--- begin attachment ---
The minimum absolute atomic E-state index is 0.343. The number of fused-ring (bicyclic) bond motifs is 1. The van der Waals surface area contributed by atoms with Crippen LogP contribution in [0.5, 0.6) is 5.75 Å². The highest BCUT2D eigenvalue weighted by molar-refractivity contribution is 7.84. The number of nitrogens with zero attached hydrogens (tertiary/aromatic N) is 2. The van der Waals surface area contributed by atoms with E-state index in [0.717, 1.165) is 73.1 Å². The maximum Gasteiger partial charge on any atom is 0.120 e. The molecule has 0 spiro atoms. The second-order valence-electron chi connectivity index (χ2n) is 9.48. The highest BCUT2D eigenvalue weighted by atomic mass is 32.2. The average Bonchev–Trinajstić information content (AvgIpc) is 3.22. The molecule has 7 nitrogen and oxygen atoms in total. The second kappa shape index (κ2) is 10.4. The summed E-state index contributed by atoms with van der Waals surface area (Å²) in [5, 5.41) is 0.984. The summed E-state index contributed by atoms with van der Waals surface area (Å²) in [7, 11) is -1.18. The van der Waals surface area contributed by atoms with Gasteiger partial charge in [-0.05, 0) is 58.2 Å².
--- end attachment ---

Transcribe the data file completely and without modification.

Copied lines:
The minimum absolute atomic E-state index is 0.343. The number of fused-ring (bicyclic) bond motifs is 1. The van der Waals surface area contributed by atoms with Crippen LogP contribution in [0.5, 0.6) is 5.75 Å². The highest BCUT2D eigenvalue weighted by molar-refractivity contribution is 7.84. The number of nitrogens with zero attached hydrogens (tertiary/aromatic N) is 2. The van der Waals surface area contributed by atoms with E-state index in [0.717, 1.165) is 73.1 Å². The maximum Gasteiger partial charge on any atom is 0.120 e. The molecule has 0 spiro atoms. The second-order valence-electron chi connectivity index (χ2n) is 9.48. The highest BCUT2D eigenvalue weighted by atomic mass is 32.2. The average Bonchev–Trinajstić information content (AvgIpc) is 3.22. The molecule has 7 nitrogen and oxygen atoms in total. The second kappa shape index (κ2) is 10.4. The summed E-state index contributed by atoms with van der Waals surface area (Å²) in [5, 5.41) is 0.984. The summed E-state index contributed by atoms with van der Waals surface area (Å²) in [7, 11) is -1.18. The van der Waals surface area contributed by atoms with Gasteiger partial charge in [-0.05, 0) is 58.2 Å².